5. The Role of Microglia in Viral Brain Infections Accelerating Brain Aging

Microglia are essential to the healthy brain, as they contribute to many brain functions and help sustain the physiological brain structure [83,214,215]. Belonging to the innate immune system of the brain, microglia contribute to an immune response against any brain-invading agent [35,216,217], as well as following traumatic and neurovascular brain damage [218,219,220]. They help with resolving tissue damage and support regeneration and restauration of structure and function [74]. However, microglia may get out of control and out of balance resulting in augmenting brain damage or sustaining chronic pathologies like neuroinflammation and inducing or enhancing neurodegeneration [28,35]. In such case, microglia may enhance brain aging [59,80,128,196,221,222,223,224,225,226].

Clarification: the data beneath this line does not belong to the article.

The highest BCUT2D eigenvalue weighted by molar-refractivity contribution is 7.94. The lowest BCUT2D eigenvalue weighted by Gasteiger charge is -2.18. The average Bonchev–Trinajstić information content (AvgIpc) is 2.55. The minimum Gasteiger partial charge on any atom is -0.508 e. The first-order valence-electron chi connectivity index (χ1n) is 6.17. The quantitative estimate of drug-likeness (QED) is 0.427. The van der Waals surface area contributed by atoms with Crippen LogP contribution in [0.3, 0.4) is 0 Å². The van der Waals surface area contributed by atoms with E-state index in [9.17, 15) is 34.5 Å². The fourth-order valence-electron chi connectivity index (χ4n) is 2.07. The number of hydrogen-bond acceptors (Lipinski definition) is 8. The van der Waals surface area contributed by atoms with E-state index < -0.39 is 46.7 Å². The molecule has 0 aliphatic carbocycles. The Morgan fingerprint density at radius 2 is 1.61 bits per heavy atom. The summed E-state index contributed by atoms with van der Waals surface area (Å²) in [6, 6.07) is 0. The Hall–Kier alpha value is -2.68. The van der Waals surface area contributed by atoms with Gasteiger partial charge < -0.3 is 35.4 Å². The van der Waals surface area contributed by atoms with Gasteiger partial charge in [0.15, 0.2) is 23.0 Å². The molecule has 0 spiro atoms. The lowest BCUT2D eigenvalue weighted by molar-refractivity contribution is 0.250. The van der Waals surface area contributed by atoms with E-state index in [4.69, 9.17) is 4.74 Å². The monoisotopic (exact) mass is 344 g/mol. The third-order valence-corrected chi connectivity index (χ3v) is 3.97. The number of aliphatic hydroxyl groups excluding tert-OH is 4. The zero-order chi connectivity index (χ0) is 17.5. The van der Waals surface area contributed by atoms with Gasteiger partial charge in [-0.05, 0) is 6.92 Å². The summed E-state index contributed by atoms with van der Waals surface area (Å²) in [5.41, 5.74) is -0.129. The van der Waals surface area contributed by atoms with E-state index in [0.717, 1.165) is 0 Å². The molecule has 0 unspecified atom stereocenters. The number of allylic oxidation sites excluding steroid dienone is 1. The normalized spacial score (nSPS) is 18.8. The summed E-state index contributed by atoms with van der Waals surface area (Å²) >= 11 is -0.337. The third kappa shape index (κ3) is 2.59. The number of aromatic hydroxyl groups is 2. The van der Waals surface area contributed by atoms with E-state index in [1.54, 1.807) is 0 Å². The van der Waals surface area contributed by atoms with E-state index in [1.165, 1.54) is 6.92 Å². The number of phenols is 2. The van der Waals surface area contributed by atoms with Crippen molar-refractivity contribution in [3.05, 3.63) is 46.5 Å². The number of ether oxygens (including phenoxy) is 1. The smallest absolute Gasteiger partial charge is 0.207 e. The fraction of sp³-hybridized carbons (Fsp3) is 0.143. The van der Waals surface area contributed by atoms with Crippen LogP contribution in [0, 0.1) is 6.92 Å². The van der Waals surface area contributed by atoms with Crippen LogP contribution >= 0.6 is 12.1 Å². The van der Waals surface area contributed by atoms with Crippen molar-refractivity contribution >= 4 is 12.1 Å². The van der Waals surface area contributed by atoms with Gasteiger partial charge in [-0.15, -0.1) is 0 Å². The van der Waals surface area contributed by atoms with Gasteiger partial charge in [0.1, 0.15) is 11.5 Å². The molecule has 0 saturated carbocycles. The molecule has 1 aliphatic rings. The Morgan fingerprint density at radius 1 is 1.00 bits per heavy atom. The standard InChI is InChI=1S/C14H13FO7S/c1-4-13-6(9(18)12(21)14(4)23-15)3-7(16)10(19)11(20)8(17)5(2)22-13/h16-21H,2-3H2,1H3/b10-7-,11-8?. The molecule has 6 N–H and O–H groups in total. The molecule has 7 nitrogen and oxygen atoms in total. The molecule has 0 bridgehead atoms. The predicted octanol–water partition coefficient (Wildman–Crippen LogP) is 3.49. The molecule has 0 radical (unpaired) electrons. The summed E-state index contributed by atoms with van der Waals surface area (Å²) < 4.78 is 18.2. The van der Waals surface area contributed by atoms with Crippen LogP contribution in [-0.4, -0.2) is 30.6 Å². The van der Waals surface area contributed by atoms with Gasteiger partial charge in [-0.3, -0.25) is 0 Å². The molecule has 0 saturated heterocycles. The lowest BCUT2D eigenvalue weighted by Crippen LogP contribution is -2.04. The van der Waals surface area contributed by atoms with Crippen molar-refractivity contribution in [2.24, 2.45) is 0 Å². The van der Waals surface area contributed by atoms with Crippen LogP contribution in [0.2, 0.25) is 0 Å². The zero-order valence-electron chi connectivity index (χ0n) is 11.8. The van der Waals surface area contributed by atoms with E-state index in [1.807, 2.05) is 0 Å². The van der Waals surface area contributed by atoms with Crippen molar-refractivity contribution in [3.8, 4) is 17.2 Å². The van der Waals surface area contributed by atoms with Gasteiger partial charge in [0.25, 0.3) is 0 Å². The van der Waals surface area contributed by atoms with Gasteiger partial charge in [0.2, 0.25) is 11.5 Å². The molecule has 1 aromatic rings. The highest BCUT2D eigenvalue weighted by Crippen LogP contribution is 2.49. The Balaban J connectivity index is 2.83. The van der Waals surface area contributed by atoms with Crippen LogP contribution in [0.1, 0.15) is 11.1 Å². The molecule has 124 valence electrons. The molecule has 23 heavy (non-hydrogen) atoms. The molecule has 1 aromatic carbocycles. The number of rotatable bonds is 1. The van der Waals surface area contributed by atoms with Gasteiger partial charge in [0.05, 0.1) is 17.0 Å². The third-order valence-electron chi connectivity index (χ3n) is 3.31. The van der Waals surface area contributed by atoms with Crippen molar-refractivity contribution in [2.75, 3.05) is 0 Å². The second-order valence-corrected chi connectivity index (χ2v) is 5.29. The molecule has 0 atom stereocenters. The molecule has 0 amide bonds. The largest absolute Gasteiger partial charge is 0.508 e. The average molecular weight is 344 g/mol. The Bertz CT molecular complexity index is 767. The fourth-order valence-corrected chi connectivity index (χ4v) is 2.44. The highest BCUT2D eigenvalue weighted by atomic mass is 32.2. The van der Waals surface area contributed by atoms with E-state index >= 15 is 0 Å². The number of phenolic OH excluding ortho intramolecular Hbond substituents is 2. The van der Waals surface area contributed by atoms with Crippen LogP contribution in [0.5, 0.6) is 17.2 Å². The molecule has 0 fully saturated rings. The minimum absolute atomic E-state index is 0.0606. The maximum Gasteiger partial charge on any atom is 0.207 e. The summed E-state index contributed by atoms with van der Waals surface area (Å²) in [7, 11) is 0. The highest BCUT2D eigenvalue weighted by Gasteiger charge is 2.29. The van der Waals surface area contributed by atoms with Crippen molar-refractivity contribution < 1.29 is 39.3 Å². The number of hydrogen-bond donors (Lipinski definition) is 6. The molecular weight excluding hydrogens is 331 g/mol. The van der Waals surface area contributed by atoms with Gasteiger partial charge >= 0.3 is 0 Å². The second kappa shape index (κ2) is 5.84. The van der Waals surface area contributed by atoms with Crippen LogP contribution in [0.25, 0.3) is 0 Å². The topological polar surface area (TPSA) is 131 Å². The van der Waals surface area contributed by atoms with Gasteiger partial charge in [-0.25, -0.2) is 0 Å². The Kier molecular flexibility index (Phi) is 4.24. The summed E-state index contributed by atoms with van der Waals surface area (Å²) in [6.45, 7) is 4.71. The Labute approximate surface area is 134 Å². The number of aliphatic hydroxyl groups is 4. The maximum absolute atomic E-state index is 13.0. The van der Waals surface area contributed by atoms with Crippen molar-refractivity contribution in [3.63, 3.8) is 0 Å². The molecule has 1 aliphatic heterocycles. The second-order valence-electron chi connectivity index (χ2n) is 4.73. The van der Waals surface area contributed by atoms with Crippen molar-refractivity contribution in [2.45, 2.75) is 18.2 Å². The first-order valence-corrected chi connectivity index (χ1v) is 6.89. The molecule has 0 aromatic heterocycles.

As part of the immune system, microglia are the sentinel cells of the brain and sensors for invading infectious agents [42,227]. In the context of viral infections, microglia orchestrate the local immune response [35,217,228]. They may help with recruitment of blood-derived immune cells, including monocytes and T-lymphocytes, for fighting and eventually eliminating the infectious agent. Often, this process appears in the form of encephalitis, an immune response with a strong inflammatory component. Encephalitis can be mild, but it can also result in substantial brain tissue damage with either long-term functional deficiencies or even death. However, microglia are probably the master controllers of the process, ensuring on one hand the elimination of the virus and on the other hand preventing damage and promoting repair.